If hindsight is 20/20, maybe current perception is more like 50/50. Loads of economists and other experts have recently declared that the bond market has swelled into an unsustainable bubble. Wharton’s Jeremy Siegel among them.
Yale Professor William Goetzmann draws a parallel between the commercial mortgage-backed securities of recent years, and a real estate bond boom in the 1920s. A boom he argues led to the stock market crash of 1929.
“By nearly every measure,” he and his co-author notes, “real estate securities were as toxic in the 1930s as they are now.”
In an interesting paper from the National Bureau of Economic Research, he and Frank Newman, a former research assistant at the Yale School of Management, dig into the bonds that financed the greatest boom in the building of skyscrapers ever. In 1925, 23% of all corporate debt were these bonds. Nine years later, the entire class of investments had nearly vanished. Continue reading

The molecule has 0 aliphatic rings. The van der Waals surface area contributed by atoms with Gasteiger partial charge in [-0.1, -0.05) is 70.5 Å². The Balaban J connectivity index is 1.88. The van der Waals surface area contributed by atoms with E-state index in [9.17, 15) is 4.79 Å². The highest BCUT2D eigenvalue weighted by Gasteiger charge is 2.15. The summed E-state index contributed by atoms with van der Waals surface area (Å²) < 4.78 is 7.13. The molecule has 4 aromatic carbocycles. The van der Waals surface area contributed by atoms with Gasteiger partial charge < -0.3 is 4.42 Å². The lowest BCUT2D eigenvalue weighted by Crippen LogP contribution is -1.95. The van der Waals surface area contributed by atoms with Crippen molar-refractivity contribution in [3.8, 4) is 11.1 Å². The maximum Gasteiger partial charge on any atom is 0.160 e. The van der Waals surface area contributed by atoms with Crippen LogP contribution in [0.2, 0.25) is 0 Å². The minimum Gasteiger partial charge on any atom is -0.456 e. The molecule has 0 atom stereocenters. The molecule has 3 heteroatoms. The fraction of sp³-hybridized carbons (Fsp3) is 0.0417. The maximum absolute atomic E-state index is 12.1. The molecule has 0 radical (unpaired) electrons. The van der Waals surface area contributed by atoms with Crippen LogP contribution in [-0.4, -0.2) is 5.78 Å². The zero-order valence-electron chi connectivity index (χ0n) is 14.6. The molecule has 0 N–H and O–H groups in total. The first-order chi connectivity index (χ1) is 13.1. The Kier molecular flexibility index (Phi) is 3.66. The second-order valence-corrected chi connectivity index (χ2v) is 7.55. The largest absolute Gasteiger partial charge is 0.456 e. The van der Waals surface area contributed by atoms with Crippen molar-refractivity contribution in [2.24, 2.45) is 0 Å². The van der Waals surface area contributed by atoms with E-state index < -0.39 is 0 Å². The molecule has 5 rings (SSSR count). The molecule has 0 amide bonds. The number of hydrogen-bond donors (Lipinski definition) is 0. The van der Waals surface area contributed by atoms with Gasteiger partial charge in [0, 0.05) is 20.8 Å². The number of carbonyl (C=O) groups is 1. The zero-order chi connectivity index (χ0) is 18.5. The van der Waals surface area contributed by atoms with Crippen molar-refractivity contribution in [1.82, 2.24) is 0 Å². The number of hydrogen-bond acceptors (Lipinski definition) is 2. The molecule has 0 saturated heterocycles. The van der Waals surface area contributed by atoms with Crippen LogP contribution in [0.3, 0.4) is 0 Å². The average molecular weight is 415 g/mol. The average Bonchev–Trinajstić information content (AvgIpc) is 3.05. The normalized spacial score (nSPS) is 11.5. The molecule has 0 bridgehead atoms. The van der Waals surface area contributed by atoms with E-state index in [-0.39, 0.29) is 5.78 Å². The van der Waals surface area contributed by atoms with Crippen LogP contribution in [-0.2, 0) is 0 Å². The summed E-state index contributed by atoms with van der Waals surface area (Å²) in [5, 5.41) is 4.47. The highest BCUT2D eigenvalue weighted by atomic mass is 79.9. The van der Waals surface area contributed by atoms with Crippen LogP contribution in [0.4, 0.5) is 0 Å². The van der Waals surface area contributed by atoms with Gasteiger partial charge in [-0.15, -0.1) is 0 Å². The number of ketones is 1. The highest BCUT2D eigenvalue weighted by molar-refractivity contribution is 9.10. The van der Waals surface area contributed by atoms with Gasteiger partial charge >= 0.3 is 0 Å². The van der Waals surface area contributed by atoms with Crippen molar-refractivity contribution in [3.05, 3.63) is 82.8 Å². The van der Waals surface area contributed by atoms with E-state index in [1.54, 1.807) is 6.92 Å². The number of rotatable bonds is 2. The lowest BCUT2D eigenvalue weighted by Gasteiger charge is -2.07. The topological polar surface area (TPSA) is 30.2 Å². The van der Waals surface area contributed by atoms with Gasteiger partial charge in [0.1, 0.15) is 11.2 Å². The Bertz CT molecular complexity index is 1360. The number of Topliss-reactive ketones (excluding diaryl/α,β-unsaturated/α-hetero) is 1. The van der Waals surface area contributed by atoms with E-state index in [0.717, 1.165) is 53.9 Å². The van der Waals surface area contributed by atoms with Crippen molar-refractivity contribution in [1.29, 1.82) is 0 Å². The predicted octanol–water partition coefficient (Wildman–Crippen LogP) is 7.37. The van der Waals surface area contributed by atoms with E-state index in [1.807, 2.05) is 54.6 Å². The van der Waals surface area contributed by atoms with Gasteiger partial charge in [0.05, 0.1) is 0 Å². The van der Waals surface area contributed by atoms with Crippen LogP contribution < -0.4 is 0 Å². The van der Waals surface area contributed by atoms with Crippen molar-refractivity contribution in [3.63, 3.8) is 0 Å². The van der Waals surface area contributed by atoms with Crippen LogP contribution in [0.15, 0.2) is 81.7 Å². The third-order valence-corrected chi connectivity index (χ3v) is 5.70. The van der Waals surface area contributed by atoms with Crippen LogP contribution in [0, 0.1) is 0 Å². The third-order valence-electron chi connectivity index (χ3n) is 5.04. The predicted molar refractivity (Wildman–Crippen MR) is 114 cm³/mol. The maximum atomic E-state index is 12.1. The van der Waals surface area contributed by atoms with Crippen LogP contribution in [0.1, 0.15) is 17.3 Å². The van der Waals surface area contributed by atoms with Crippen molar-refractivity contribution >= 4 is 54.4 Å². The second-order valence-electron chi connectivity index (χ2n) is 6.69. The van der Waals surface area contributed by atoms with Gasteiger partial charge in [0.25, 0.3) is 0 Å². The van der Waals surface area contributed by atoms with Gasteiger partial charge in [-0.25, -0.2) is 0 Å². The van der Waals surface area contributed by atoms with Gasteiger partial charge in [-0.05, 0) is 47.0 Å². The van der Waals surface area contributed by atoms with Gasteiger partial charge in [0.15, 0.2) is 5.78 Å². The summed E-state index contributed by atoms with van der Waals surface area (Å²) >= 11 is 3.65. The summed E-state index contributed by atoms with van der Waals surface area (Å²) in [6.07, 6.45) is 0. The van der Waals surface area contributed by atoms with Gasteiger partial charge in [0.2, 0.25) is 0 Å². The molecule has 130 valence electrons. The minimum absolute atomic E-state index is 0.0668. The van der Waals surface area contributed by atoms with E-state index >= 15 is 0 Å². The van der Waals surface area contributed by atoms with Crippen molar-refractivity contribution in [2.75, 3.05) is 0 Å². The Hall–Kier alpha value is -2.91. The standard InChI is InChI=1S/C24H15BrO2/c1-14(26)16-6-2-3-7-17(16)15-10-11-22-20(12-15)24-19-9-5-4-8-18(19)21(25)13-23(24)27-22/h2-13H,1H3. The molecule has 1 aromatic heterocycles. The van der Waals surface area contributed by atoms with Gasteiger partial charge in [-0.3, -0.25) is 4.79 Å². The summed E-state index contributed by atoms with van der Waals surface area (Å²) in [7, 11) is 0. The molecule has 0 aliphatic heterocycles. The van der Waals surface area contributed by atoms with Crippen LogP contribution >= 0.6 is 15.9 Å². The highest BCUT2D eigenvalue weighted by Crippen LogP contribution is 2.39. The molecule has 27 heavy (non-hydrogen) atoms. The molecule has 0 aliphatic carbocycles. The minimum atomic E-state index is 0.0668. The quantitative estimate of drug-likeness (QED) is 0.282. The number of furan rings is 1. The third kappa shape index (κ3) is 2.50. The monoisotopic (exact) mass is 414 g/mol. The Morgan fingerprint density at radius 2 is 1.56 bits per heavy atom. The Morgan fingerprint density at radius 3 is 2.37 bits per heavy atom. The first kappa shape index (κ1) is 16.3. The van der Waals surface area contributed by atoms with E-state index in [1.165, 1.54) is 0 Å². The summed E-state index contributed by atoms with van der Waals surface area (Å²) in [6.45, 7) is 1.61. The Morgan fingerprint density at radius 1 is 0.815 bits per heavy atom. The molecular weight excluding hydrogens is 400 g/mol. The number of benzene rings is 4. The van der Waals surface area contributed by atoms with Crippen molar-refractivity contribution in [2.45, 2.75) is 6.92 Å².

Jeremy Siegel, Wharton professor and author of well-known Stocks For The Long Run, published an article this week in the Wall St. Journal saying that we are in a bond bubble. Bubbles are periods of irrational price appreciation in an asset class, followed by a return to rationality when everyone heads for the door and sells. With yields from government bonds at multi-decade lows, this is hardly a risky call. Continue reading